FOXBOROUGH, Mass. -- The Jets had no choice but to fire Todd Bowles. There had been too much losing, too many discipline problems and just a general loss of hope over the last four years.
But don't for a second think this latest Jets mess was solely a Bowles creation. The truth of his ill-fated tenure as Jets head coach is that he never really had much of a chance.
That, as much as the losing, is the legacy of the Bowles era, which ended on Sunday when he was officially fired from the job he's held since 2015. He leaves with a terrible, 24-40 record and as the first coach to last more than three seasons with this franchise without leading them into the playoffs even once.
He was close, of course. The Jets shocked everyone during his rookie season when he squeezed a 10-5 record out of them with journeyman Ryan Fitzpatrick at quarterback and had them on the edge of the postseason after a 26-20 overtime win over the Patriots in Week 16. All they had to do was win in Buffalo in the final game of the season.
And that's where everything started to go horribly wrong.
Think about what happened in the time after Fitzpatrick's three-interception mess that day as the Jets blew their shot at the playoffs with a 22-17 loss to the Bills. Right at that moment, the Jets had to know they had an aging, expensive team and no franchise quarterback. Their 10-6 season was something of a mirage.
The prudent thing to do right then was to blow everything up, to let the still-new tandem of Bowles and GM Mike Maccagnan start over and build their program from scratch. Instead, the Jets lulled themselves into the idea that they could squeeze one more playoff run at their mismatched roster. They even waited out Fitzpatrick until the eve of training camp when they finally brought him back for one more run.
And the result was predictable. Fitzpatrick, coming off an unexpected career year, turned back into a pumpkin. And once the losing started, the locker room imploded. Players took sides in a Brandon Marshall-Sheldon Richardson feud that many players later admitted made the entire team dysfunctional. And Bowles never could regain control.
Obviously that goes on Bowles' record. As much as his players insist he's more of a disciplinarian than it seemed, his inability to control his players has been one of his greatest failures. But he was handed a bad mix of players that showed their true colors when the going got tough. To the Jets' credit, they would clean house over the next two seasons, but that still made 2016 a wasted year.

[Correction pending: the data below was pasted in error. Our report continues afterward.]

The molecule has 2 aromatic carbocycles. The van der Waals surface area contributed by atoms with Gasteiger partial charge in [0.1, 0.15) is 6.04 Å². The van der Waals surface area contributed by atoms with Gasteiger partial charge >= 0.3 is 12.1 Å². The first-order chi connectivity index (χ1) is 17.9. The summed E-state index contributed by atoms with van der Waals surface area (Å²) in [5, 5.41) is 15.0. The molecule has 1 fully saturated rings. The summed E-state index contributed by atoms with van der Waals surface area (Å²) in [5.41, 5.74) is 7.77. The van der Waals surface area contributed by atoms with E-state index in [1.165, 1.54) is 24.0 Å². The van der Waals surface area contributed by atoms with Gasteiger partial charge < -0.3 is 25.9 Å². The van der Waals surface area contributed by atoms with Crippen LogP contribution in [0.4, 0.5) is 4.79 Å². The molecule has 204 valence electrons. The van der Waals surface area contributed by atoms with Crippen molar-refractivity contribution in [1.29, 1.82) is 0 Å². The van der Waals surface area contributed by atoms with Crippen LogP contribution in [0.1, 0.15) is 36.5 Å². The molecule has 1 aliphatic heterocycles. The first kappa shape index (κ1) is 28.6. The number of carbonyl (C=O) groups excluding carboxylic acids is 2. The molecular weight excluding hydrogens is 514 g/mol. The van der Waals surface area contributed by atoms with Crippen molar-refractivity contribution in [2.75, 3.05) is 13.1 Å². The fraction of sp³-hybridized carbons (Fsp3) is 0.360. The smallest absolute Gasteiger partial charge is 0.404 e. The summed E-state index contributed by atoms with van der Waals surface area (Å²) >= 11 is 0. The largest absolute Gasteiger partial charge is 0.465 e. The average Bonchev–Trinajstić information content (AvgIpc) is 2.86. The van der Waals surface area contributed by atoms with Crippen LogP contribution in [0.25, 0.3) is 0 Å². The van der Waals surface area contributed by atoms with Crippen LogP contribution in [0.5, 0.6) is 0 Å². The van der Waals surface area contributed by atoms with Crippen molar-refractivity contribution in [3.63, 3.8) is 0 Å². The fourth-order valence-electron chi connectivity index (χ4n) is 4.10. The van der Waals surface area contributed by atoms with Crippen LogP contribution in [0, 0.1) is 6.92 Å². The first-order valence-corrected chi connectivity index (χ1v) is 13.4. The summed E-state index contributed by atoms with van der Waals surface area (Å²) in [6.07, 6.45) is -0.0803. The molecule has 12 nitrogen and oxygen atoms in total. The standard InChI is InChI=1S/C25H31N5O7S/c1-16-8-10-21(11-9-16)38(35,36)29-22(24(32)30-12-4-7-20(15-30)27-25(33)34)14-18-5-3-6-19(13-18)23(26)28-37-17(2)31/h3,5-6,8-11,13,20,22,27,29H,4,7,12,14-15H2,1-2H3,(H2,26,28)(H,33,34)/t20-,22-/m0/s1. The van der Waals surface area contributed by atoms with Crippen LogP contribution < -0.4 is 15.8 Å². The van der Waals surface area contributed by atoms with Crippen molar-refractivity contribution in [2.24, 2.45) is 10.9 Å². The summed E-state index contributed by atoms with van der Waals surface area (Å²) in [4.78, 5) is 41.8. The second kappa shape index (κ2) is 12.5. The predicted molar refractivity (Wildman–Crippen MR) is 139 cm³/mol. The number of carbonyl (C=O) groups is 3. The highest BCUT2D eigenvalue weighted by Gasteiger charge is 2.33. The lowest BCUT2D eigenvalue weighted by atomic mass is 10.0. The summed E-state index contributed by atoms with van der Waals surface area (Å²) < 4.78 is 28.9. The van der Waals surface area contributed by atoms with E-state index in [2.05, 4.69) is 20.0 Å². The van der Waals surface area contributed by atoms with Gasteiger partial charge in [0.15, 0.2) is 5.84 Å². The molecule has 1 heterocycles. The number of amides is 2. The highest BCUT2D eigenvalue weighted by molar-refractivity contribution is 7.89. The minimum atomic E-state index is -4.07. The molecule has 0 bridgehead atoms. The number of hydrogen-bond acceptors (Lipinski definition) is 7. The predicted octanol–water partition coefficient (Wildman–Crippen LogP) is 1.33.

After that, the Jets blew everything up. But by then, Bowles was entering Year 3 and staring at a roster with no quarterback and questionable talent all around. Maccagnan obviously hoped former second-round pick Christian Hackenberg would become the quarterback, but they wasted two years waiting for that to happen. And Maccagnan's constant failures on draft day left Bowles coaching one of the worst rosters in the league for two years straight.
Bowles was simply in a no-win situation. And that was true again this season when he named 21-year-old rookie Sam Darnold his starting quarterback for Opening Day. Starting a rookie quarterback is never a recipe for instant success. Bowles had to know he was sacrificing this season -- and maybe his career -- for the greater good.
The last few weeks have finally shown glimpses of a better future for the Jets. The world has seen what they might be capable of if Darnold is as good as everyone believes. But all that comes too late for Bowles, whose fate was sealed on Nov. 11, when his team was a virtual no-show in an ugly, 41-10 home loss to quarterback Matt Barkley and the Bills.
A coach can't survive three straight seasons of double-digit losses, and Bowles knows that. But how many coaches could have done much better given the talent he had to work with, in this situation? By the time the Jets centered on a plan and decided to build toward the future, it was already too late for their coach of the present.
Bowles was a flawed coach, to be sure. But he might have had a chance if the Jets had started the rebuilding earlier, if Maccagnan had made better choices in free agency and the draft. The players seem to genuinely like Bowles. They certainly played hard for him at the end.
They just weren't good enough. And while that goes on Bowles' record, it isn't all his failure. Everyone who helped build this team and couldn't settle on a plan should share in his failure, too.